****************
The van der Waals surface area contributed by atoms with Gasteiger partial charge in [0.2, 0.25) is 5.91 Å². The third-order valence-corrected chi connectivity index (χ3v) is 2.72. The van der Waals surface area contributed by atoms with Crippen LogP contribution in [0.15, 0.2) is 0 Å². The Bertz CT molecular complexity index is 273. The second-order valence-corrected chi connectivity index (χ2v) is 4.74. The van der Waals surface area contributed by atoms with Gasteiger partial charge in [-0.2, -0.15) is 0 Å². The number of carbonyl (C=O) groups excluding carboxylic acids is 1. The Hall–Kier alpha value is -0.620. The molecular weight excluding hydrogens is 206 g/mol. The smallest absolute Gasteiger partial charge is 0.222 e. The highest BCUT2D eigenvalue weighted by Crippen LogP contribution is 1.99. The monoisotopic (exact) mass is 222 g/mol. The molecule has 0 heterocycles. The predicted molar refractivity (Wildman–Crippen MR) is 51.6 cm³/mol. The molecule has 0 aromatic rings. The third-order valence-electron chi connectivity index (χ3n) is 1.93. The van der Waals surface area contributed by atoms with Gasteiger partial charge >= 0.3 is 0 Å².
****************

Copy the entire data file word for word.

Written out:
The van der Waals surface area contributed by atoms with Gasteiger partial charge in [0.2, 0.25) is 5.91 Å². The third-order valence-corrected chi connectivity index (χ3v) is 2.72. The van der Waals surface area contributed by atoms with Crippen LogP contribution in [0.15, 0.2) is 0 Å². The Bertz CT molecular complexity index is 273. The second-order valence-corrected chi connectivity index (χ2v) is 4.74. The van der Waals surface area contributed by atoms with Gasteiger partial charge in [-0.2, -0.15) is 0 Å². The number of carbonyl (C=O) groups excluding carboxylic acids is 1. The Hall–Kier alpha value is -0.620. The molecular weight excluding hydrogens is 206 g/mol. The smallest absolute Gasteiger partial charge is 0.222 e. The highest BCUT2D eigenvalue weighted by Crippen LogP contribution is 1.99. The monoisotopic (exact) mass is 222 g/mol. The molecule has 0 heterocycles. The predicted molar refractivity (Wildman–Crippen MR) is 51.6 cm³/mol. The molecule has 0 aromatic rings. The third-order valence-electron chi connectivity index (χ3n) is 1.93. The van der Waals surface area contributed by atoms with Gasteiger partial charge >= 0.3 is 0 Å².